A: In my book I have a chapter called "A Million Reasons Entrepreneurship is Good for You"; I won't list a million (and so as not to scare you, in fact, there are just thirteen in the book), but some of the top effects are:
- Jobs: Entrepreneurship is the single best proven way to create jobs.
- Wide and total access: For any member of society, including those otherwise excluded for many sectors (women and, for example, or those not born to privilege).
- Connection to other segments of society: Entrepreneurs are the great "bridging class" of society, both internally and across national borders.
- Respect for the importance of education.
- Emphasis on good governance: Including regulatory reform, protection intellectual property rights protection.
- Bringing innovation: Including, by the way, "no tech" and "low tech" to market.
Entrepreneurs are the essential "bridge" between innovation and commercialization. Without entrepreneurs, innovation often stays in the laboratory or the academic journal. These are a few of the key benefits of entrepreneurship promotion.
A: Of course, there are many issues here, some of which are seemingly intractable: religious and minority hatred, inter-ethnic violence, disputes over resources like land and water, age-old conflicts where the root is often obscured by history. However, my view is that one of the key problems is political unrest and that is what can very often be solved by job creation.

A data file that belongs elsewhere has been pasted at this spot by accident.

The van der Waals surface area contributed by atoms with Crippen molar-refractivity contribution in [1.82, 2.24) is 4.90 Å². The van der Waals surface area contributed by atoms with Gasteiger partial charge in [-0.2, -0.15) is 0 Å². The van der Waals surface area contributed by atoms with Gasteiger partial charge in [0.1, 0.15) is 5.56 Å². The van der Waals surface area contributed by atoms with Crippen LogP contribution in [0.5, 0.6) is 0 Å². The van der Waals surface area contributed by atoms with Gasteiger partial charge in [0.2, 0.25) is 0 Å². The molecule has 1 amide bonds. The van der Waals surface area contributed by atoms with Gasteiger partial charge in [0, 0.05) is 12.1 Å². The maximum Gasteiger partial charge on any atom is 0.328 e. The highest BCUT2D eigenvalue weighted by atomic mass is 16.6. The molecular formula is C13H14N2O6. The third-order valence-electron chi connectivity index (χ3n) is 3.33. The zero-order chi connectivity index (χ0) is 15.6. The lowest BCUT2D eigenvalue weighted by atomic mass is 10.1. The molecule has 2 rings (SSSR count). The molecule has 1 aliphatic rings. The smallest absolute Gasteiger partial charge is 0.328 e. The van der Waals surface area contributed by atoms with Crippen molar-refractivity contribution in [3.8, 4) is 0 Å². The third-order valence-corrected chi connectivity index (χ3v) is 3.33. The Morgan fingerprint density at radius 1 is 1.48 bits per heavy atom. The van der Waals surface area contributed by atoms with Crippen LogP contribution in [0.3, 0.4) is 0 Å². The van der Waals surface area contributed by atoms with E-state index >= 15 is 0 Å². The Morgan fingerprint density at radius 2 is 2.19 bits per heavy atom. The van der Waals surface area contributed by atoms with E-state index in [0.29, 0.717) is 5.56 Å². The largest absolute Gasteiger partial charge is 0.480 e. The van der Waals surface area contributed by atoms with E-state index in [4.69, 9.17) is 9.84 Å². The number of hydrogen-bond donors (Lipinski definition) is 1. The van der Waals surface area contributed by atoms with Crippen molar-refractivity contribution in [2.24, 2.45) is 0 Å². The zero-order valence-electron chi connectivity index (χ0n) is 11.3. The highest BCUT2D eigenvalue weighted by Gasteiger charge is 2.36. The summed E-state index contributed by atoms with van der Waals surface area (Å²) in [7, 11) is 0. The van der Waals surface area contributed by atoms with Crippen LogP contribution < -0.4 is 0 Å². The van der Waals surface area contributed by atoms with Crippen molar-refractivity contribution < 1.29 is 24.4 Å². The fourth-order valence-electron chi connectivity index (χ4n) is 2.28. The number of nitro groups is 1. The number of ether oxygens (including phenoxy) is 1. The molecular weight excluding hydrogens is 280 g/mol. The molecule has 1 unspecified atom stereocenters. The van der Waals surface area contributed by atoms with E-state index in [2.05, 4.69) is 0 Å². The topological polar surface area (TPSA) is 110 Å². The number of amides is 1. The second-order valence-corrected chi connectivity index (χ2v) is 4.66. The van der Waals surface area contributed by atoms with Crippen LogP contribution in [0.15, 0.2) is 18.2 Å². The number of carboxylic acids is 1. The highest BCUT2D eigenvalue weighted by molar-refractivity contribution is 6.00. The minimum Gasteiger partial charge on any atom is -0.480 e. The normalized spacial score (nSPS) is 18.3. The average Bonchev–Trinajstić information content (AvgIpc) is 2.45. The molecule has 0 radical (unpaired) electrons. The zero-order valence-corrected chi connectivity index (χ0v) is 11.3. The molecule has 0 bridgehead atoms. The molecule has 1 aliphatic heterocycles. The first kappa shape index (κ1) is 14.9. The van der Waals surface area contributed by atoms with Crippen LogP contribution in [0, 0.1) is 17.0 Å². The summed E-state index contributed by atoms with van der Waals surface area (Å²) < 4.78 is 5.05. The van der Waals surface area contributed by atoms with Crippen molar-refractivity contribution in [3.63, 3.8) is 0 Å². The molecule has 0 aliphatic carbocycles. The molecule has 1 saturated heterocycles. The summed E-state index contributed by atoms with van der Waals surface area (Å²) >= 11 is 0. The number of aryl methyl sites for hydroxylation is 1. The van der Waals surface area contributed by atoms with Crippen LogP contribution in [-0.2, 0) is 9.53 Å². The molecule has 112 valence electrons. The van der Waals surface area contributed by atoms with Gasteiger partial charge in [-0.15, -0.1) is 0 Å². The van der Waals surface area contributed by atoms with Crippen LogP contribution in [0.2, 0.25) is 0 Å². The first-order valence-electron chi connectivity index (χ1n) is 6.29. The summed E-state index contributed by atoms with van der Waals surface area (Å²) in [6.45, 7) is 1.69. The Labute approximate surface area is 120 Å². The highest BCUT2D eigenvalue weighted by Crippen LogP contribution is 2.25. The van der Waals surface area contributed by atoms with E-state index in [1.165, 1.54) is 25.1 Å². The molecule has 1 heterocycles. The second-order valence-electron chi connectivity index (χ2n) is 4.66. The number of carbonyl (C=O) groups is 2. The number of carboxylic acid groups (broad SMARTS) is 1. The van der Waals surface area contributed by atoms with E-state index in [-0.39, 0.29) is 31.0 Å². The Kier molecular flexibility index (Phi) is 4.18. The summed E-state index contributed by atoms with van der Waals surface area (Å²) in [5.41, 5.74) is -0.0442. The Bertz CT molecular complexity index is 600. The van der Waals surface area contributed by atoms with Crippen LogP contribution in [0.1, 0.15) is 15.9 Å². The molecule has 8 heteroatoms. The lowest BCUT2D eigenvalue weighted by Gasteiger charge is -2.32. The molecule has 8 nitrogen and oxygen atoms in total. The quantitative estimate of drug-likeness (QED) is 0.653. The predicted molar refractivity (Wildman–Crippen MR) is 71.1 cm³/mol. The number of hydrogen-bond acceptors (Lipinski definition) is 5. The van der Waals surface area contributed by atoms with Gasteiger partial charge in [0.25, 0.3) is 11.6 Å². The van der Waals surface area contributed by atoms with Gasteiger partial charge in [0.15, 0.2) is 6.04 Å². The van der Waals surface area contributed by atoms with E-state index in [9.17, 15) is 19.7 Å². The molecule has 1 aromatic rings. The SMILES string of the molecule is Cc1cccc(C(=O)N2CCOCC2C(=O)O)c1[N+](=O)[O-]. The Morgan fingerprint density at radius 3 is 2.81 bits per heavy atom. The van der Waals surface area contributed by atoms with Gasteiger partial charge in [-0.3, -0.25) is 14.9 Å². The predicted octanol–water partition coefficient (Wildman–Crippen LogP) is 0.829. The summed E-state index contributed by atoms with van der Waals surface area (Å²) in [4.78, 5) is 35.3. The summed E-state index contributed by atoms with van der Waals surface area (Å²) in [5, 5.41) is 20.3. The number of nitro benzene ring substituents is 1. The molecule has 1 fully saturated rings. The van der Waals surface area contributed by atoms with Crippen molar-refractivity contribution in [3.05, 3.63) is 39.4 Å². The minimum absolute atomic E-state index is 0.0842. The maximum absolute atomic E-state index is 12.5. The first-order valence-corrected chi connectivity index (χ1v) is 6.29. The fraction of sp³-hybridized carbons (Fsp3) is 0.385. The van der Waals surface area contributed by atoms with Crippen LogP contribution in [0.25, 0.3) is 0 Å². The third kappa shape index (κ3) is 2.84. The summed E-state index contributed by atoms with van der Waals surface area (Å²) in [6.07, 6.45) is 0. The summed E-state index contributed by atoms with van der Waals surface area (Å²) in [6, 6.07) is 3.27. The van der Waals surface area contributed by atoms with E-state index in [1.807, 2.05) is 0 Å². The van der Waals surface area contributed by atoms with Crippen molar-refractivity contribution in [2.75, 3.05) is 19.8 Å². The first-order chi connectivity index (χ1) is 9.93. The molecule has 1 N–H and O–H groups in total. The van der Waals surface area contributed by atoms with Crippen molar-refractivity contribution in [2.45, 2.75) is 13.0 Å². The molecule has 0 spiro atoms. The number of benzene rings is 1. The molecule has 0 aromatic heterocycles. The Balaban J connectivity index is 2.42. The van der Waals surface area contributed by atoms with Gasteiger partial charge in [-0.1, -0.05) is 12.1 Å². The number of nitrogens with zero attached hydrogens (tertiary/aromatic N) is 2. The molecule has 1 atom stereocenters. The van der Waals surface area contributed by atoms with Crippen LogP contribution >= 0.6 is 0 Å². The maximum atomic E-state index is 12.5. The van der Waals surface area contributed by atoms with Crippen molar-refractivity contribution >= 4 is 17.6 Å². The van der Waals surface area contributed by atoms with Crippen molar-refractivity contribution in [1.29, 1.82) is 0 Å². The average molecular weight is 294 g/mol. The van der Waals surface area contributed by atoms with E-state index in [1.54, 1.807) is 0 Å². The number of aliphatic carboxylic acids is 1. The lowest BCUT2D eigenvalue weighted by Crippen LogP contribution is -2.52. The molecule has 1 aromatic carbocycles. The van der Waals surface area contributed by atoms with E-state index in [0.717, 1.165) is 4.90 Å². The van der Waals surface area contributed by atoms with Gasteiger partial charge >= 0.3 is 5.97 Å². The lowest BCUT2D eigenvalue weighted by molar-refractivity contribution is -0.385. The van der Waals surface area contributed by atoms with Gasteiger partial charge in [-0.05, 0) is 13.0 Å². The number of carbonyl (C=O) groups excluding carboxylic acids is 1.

You will note that there are very few countries with low unemployment that suffer high political unrest and violence. Further, many of the world's biggest problems (like climate change) can actually only be solved by entrepreneurs.
Overall, however, the thesis of my book is that if one had to identify the single most important factor in preventing failed societies, violence and despair, it is jobs. And job creation is best achieved through bolstering entrepreneurship.
A: Yes! At least I think so. Not only would it create jobs (the single most important benefit), but it would do all the other things I talk about in my book. It provides a way up for women, girls, and those not born to privilege. It focuses everyone (including the government) on improving education. It drives regulatory reform and fights corruption (high levels of corruption are one of the primary motivations that drive entrepreneurs to leave one country and go to another).
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